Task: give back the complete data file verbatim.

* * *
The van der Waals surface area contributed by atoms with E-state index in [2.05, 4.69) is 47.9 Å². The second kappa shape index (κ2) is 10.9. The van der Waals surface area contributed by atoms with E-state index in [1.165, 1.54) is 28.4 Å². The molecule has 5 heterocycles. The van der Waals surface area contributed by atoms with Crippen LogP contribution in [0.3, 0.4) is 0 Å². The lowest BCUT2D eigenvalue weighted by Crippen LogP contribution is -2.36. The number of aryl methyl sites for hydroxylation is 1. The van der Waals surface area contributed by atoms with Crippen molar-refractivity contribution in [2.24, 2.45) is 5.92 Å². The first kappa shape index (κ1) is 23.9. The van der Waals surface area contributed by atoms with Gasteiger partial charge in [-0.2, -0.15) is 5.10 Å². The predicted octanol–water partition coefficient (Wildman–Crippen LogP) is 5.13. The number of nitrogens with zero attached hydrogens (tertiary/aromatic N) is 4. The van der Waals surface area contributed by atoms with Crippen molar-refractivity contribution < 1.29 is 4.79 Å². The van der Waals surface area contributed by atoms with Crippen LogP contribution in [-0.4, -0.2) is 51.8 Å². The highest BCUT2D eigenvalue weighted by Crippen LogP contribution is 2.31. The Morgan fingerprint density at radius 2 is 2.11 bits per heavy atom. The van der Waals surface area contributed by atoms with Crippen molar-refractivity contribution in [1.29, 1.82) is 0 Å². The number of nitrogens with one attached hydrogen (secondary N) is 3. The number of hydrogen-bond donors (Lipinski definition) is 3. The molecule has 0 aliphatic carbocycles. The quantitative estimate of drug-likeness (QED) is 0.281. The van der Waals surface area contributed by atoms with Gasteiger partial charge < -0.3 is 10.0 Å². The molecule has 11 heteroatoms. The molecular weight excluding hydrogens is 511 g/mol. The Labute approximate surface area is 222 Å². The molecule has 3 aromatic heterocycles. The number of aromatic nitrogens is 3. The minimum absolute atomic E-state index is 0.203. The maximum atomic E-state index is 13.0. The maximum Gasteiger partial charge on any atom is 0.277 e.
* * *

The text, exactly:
The van der Waals surface area contributed by atoms with E-state index in [2.05, 4.69) is 47.9 Å². The second kappa shape index (κ2) is 10.9. The van der Waals surface area contributed by atoms with E-state index in [1.165, 1.54) is 28.4 Å². The molecule has 5 heterocycles. The van der Waals surface area contributed by atoms with Crippen LogP contribution in [0.3, 0.4) is 0 Å². The lowest BCUT2D eigenvalue weighted by Crippen LogP contribution is -2.36. The number of aryl methyl sites for hydroxylation is 1. The van der Waals surface area contributed by atoms with Crippen molar-refractivity contribution in [2.24, 2.45) is 5.92 Å². The first kappa shape index (κ1) is 23.9. The van der Waals surface area contributed by atoms with Gasteiger partial charge in [-0.2, -0.15) is 5.10 Å². The predicted octanol–water partition coefficient (Wildman–Crippen LogP) is 5.13. The number of nitrogens with zero attached hydrogens (tertiary/aromatic N) is 4. The van der Waals surface area contributed by atoms with Crippen molar-refractivity contribution < 1.29 is 4.79 Å². The van der Waals surface area contributed by atoms with Crippen LogP contribution in [-0.4, -0.2) is 51.8 Å². The highest BCUT2D eigenvalue weighted by Crippen LogP contribution is 2.31. The Morgan fingerprint density at radius 2 is 2.11 bits per heavy atom. The van der Waals surface area contributed by atoms with Crippen molar-refractivity contribution in [1.29, 1.82) is 0 Å². The number of nitrogens with one attached hydrogen (secondary N) is 3. The number of hydrogen-bond donors (Lipinski definition) is 3. The molecule has 0 aliphatic carbocycles. The quantitative estimate of drug-likeness (QED) is 0.281. The van der Waals surface area contributed by atoms with Gasteiger partial charge < -0.3 is 10.0 Å². The molecule has 11 heteroatoms. The molecular weight excluding hydrogens is 511 g/mol. The Labute approximate surface area is 222 Å². The molecule has 3 aromatic heterocycles. The number of aromatic nitrogens is 3. The minimum absolute atomic E-state index is 0.203. The maximum atomic E-state index is 13.0. The maximum Gasteiger partial charge on any atom is 0.277 e.